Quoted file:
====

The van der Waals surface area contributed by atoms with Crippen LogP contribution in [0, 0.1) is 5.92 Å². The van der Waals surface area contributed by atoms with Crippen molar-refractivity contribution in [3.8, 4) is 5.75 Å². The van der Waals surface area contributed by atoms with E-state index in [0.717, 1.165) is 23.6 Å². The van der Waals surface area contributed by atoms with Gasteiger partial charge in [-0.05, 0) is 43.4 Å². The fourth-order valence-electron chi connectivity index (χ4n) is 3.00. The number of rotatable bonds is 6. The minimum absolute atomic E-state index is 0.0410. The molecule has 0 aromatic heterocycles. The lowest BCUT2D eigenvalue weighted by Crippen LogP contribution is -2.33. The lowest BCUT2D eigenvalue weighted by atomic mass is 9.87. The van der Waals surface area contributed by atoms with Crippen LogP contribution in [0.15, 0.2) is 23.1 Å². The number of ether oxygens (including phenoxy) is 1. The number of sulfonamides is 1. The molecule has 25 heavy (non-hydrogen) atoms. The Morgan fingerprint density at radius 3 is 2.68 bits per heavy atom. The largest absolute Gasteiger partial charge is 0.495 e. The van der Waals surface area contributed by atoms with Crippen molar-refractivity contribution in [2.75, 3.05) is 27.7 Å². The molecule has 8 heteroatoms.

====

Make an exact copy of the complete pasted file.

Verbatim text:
The van der Waals surface area contributed by atoms with Crippen LogP contribution in [0, 0.1) is 5.92 Å². The van der Waals surface area contributed by atoms with Crippen molar-refractivity contribution in [3.8, 4) is 5.75 Å². The van der Waals surface area contributed by atoms with E-state index in [0.717, 1.165) is 23.6 Å². The van der Waals surface area contributed by atoms with Gasteiger partial charge in [-0.05, 0) is 43.4 Å². The fourth-order valence-electron chi connectivity index (χ4n) is 3.00. The number of rotatable bonds is 6. The minimum absolute atomic E-state index is 0.0410. The molecule has 0 aromatic heterocycles. The lowest BCUT2D eigenvalue weighted by Crippen LogP contribution is -2.33. The lowest BCUT2D eigenvalue weighted by atomic mass is 9.87. The van der Waals surface area contributed by atoms with Crippen LogP contribution in [0.15, 0.2) is 23.1 Å². The number of ether oxygens (including phenoxy) is 1. The number of sulfonamides is 1. The molecule has 25 heavy (non-hydrogen) atoms. The Morgan fingerprint density at radius 3 is 2.68 bits per heavy atom. The largest absolute Gasteiger partial charge is 0.495 e. The van der Waals surface area contributed by atoms with Crippen molar-refractivity contribution in [2.75, 3.05) is 27.7 Å². The molecule has 8 heteroatoms.